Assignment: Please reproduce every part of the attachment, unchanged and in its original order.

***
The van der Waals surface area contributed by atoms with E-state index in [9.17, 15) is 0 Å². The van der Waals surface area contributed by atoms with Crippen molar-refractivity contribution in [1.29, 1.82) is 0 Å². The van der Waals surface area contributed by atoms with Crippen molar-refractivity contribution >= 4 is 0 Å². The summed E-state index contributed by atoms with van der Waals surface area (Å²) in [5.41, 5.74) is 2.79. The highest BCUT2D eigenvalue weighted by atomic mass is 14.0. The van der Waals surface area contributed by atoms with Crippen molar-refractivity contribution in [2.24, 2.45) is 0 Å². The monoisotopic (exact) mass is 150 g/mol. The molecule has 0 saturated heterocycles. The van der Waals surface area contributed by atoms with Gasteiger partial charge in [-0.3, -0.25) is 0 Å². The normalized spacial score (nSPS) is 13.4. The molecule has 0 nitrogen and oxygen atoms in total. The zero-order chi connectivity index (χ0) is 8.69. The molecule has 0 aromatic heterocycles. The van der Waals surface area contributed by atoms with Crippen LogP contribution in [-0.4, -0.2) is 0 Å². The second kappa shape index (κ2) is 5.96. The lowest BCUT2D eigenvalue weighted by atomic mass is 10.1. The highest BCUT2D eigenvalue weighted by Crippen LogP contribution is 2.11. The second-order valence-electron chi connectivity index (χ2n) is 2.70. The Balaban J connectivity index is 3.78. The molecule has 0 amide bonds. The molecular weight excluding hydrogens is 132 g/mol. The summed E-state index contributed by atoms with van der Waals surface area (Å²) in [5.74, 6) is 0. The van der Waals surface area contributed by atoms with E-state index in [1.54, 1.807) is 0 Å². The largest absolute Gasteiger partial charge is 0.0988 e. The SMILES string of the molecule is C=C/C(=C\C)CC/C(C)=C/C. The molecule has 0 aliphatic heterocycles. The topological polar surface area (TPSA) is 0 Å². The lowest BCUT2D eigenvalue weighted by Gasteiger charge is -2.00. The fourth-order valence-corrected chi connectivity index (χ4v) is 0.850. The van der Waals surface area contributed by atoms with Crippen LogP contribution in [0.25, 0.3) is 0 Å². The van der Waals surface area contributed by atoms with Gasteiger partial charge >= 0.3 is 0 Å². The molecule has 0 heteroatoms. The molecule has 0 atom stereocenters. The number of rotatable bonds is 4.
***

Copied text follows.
The van der Waals surface area contributed by atoms with E-state index in [9.17, 15) is 0 Å². The van der Waals surface area contributed by atoms with Crippen molar-refractivity contribution in [1.29, 1.82) is 0 Å². The van der Waals surface area contributed by atoms with Crippen molar-refractivity contribution >= 4 is 0 Å². The summed E-state index contributed by atoms with van der Waals surface area (Å²) in [5.41, 5.74) is 2.79. The highest BCUT2D eigenvalue weighted by atomic mass is 14.0. The van der Waals surface area contributed by atoms with Crippen molar-refractivity contribution in [2.24, 2.45) is 0 Å². The monoisotopic (exact) mass is 150 g/mol. The molecule has 0 saturated heterocycles. The van der Waals surface area contributed by atoms with Gasteiger partial charge in [-0.3, -0.25) is 0 Å². The normalized spacial score (nSPS) is 13.4. The molecule has 0 nitrogen and oxygen atoms in total. The zero-order chi connectivity index (χ0) is 8.69. The molecule has 0 aromatic heterocycles. The van der Waals surface area contributed by atoms with Crippen LogP contribution in [-0.4, -0.2) is 0 Å². The second kappa shape index (κ2) is 5.96. The lowest BCUT2D eigenvalue weighted by atomic mass is 10.1. The highest BCUT2D eigenvalue weighted by Crippen LogP contribution is 2.11. The second-order valence-electron chi connectivity index (χ2n) is 2.70. The Balaban J connectivity index is 3.78. The molecule has 0 amide bonds. The molecular weight excluding hydrogens is 132 g/mol. The summed E-state index contributed by atoms with van der Waals surface area (Å²) in [5.74, 6) is 0. The van der Waals surface area contributed by atoms with E-state index in [1.54, 1.807) is 0 Å². The largest absolute Gasteiger partial charge is 0.0988 e. The SMILES string of the molecule is C=C/C(=C\C)CC/C(C)=C/C. The molecule has 0 aliphatic heterocycles. The topological polar surface area (TPSA) is 0 Å². The lowest BCUT2D eigenvalue weighted by Gasteiger charge is -2.00. The fourth-order valence-corrected chi connectivity index (χ4v) is 0.850. The van der Waals surface area contributed by atoms with Crippen LogP contribution in [0.25, 0.3) is 0 Å². The van der Waals surface area contributed by atoms with Gasteiger partial charge >= 0.3 is 0 Å². The molecule has 0 heteroatoms. The molecule has 0 atom stereocenters. The number of rotatable bonds is 4.